Sunday, May 28, 2006

Public Transport
(snapshot of life in Costa Rica)

- During a ride up into Nicaragua, I shared a tiny school bus bench with a family of four. A small-boned family, true, but four nonetheless. The aisles were packed, too. With so many crotches at eye level, one swiveled one’s head at one’s peril.

Maximum occupancy signs could be found taped up by the rear-view mirror, somewhere beside a glittering bumper sticker ensuring Jesus’ protection, but these remained a mere, and ignored, technicality. Every time a bus stopped, more passengers squeezed on. Even with the seats stuffed and the aisles crammed, the passengers magically rearranged themselves. Room would be found, even if it meant patiently standing the entire four-hour ride to San Jose. The stairwell to the entrance became a perch. So did the dashboard.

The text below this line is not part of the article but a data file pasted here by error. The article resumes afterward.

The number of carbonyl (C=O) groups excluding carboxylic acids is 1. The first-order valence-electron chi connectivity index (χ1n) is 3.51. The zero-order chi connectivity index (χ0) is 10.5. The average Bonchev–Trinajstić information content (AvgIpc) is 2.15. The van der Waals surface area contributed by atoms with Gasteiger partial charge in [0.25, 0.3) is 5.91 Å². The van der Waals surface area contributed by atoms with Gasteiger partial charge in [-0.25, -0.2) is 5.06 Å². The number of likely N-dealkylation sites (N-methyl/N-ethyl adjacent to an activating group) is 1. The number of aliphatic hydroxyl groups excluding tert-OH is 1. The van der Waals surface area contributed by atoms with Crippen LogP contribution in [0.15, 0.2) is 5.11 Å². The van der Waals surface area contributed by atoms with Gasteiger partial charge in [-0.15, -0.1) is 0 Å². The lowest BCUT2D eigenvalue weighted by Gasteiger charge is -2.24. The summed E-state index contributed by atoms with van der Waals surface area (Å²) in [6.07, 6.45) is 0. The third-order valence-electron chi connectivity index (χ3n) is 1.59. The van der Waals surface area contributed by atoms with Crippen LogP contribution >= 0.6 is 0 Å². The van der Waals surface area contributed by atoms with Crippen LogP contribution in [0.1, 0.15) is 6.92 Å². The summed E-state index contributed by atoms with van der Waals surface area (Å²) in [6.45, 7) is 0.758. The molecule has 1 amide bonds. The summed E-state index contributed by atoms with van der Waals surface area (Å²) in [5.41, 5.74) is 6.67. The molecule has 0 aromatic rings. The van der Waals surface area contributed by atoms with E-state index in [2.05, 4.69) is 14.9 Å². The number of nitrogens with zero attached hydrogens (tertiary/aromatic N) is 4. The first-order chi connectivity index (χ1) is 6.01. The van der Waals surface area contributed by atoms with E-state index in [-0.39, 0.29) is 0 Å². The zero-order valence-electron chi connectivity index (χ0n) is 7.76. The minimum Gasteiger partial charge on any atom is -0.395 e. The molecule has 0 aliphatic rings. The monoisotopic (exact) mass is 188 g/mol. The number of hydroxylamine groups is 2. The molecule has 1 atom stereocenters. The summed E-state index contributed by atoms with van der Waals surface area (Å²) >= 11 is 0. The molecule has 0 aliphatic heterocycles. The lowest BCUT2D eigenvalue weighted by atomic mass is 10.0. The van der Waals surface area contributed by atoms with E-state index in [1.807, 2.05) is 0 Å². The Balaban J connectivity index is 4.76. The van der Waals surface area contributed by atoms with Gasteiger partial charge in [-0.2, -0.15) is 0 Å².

On the rocky ride from the Paquera ferry to Montezuma, I was that lucky dashboard rider, delicately contorted between the windshield and steering wheel, inches away from sexual congress with the gearshift. Of course you prayed for a safe journey in such circumstances, a little of that Dios bumper sticker magic. But, given Costa Rica’s track records for highway safety, you always prayed for that anyway, wherever your seat.

More from Costa Rica


At 5:21 PM, Anonymous Anonymous said...

Funny how travelling on a United flight today makes one find it easy to compare it to a trip in a developing country. At least the buses are inexpensive.


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